Current immigration laws prevent most former illegal immigrants from reentering the US.That is wrong. The first time someone is caught and deported, they are not barred from applying for legal status. They are identified, and if they are caught AGAIN they may well be barred from re-entry. Sometimes exclusion periods apply, there are 3 and 10-year exclusions. Committing crimes while here can get you barred.
Since "amnesty" is defined as allowing someone to violate the law without punishment, it is hardly "amnesty" to apply the law as written, as the post suggests:
Amnesty is when you forgive someone their crimes. Illegal immigration is a crime. If illegals are allowed back into the USA legally then those illegals have received amnesty.Further, the poster missed a critical part of Gill's reasonable statement, repeated here:
"They'll go away and come back how everybody else is supposed to do - legally."
Note the highlighted portion. Gill is not talking about illegals who are CAUGHT and deported, he is talking about illegals who leave on their own. For those, there is no record of their entry. So while they did commit a crime, there is no legal punishment for those who are not caught and convicted.
The post also misrepresents the Senate immigration bill to try to make his point:
Actually, that is what the Bush-Kennedy-McCain ill-fated amnesty bill would have required--that the illegals leave the USA and return legally.Actually, intelligent, informed voters know better. The "touch-back" provisions of the bill were a sham, since they only required the head of household to go, were only to fill out paperwork, NOT to wait for legal approval, and only applied if the illegal wanted permanent status. The Senate bill gave immediate legal status to all illegals, allowing them to stay IN the country, without leaving or waiting their turn.
You would think that intelligent voters would see that going away and coming back legally was precisely what the failed Bush-Kennedy-McCain immigration plan proposed. It was called amnesty.
Serious discussion of immigration policy is going to require us to speak the truth and not mis-use it for baseless personal attacks. The real question the poster should be answering is, if he doesn't think encouraging illegals to leave and apply legally to enter, how DOES he plan to get rid of 20 million illegals in the country already?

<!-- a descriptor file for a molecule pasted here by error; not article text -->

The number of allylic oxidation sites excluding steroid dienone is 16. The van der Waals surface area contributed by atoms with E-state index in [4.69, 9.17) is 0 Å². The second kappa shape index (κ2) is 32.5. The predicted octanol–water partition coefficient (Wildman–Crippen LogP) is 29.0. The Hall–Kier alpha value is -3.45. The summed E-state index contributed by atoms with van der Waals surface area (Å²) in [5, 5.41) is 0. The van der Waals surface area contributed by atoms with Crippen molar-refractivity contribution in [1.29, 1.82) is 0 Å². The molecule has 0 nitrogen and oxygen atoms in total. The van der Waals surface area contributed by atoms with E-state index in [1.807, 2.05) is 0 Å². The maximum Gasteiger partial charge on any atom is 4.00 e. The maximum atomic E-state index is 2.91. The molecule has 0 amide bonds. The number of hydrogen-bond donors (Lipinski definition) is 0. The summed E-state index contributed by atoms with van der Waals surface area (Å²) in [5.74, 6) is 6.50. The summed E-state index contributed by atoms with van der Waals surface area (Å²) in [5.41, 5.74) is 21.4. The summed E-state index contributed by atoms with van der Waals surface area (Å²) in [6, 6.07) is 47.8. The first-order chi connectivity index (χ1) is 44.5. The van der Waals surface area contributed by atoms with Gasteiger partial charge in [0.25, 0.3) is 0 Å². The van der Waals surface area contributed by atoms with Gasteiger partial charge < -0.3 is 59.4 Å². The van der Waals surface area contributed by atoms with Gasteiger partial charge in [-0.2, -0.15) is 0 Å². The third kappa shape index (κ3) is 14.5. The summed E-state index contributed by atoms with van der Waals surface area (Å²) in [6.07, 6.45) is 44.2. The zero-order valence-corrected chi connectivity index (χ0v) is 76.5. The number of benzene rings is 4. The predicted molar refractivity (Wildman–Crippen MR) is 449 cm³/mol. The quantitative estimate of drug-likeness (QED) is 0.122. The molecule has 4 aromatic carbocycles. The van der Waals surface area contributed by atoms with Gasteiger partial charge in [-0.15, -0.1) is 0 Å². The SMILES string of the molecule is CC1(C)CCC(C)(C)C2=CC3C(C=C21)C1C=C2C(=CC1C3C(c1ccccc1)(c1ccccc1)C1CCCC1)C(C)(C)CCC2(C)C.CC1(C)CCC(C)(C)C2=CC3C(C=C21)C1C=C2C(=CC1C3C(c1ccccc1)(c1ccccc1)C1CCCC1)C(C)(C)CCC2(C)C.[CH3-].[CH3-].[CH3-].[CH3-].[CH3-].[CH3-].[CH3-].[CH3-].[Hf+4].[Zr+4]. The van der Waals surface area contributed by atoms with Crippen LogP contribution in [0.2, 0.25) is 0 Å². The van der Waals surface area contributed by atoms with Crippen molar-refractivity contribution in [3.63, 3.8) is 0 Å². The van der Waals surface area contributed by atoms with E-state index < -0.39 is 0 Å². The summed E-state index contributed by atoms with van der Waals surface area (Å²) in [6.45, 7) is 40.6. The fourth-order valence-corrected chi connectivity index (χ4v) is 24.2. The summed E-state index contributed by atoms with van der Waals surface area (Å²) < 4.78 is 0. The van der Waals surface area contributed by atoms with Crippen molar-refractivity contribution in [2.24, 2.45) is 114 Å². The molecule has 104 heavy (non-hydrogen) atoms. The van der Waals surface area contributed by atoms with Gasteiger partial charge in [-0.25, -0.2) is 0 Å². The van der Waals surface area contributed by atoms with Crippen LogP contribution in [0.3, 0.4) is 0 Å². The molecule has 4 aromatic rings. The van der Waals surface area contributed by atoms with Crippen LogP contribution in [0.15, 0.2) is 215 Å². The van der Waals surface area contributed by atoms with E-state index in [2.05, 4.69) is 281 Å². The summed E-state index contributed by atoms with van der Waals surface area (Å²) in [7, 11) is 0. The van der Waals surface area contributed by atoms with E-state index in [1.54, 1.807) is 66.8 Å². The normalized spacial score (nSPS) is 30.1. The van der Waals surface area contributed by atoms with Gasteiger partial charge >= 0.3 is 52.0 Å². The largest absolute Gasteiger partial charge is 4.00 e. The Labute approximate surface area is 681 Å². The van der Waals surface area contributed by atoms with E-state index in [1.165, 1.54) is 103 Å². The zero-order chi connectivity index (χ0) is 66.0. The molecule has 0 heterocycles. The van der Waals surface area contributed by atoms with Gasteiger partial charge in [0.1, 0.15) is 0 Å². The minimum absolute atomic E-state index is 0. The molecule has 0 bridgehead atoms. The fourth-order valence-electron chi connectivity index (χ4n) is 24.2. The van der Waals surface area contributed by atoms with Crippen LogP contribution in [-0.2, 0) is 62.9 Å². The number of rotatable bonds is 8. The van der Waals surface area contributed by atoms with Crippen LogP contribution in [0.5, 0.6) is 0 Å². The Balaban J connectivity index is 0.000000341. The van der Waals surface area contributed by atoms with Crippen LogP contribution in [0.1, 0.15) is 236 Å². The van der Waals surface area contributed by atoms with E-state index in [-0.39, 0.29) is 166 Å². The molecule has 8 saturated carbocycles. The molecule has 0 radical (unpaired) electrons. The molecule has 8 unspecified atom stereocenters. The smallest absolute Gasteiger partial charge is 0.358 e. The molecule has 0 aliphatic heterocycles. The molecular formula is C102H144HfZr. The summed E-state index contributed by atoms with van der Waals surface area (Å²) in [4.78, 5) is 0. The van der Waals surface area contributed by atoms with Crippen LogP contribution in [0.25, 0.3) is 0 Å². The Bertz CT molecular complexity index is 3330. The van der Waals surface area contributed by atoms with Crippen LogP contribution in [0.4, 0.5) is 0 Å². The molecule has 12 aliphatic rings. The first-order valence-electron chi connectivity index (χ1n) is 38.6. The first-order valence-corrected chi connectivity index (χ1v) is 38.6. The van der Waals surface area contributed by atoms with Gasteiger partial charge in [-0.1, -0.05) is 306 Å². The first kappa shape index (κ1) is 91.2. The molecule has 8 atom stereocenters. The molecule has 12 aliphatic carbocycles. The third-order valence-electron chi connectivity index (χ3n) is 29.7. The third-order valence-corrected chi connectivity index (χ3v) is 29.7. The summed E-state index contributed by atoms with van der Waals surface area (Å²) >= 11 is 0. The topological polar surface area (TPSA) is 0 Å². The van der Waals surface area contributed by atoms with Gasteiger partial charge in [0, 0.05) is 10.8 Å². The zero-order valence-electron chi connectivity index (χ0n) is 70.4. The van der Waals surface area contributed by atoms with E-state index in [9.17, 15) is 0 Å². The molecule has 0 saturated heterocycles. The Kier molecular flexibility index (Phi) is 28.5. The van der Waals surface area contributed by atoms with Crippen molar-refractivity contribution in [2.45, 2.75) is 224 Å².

Paul Nichols, Gill's opponent, also took the opportunity of the press release to attack his opponent rather than seriously discuss the issue. He says the current law is working, and that we don't need stricter laws, but 20 million illegals says he's wrong. We ARE catching and prosecuting employers who hire illegals, but that has NOT deterred others from continuing the practice. The costs of discovery are too low, and the rewards to high, to be a deterrent.
Meanwhile, as Fred Thompson and many others have noted, including strong advocates for border security and opponents of amnesty, we really CAN'T round up and deport 12-20 million people. Usually the next line is "but we won't have to", precisely because they support actions which will prevent illegals from getting in, AND encourage those here to leave.
If the poster doesn't support encouraging illegals to leave on their own, how DOES he suggest we convince them to go back home? A common sense approach is to provide some carrot and stick approach. The Senate bill went way too far, suggesting the only way to get illegals to report their presence was to give them permission to stay indefinitely. But given the state of things in their own countries, fines and even imprisonment threats (the stick) aren't enough to convince most of these people to leave.
But if we undercut their source of money, and leave the door open for them to come back if they simply get in the back of the line, wait in their own country, and come back legally, we could well convince most of the illegals to take that deal. And since the anti-illegal crowd says they aren't against legal immigration, just against people here without permission, everybody should be happy.
BTW, my opinion is part of immigration reform should change the law so that being caught ONE time will remove you from consideration for re-entry, after a 6-month grace period. That's another of MY incentives for currently illegal people to leave. But that still wouldn't preclude those who left LATER from coming back, so long as we didn't have to waste OUR time and effort catching them and deporting them.
As I said, it would be great if the poster would participate in a serious discussion of the issues of illegal immigration. There are a lot of good ideas, and some bad ones, but the discussion is so politicized that it's hard to even TALK about alternative proposals, because as soon as you do either one side says you are for amnesty, or the other side says you are racist.
Or the partisan hacks simply twist whatever is said into an attack on a candidate.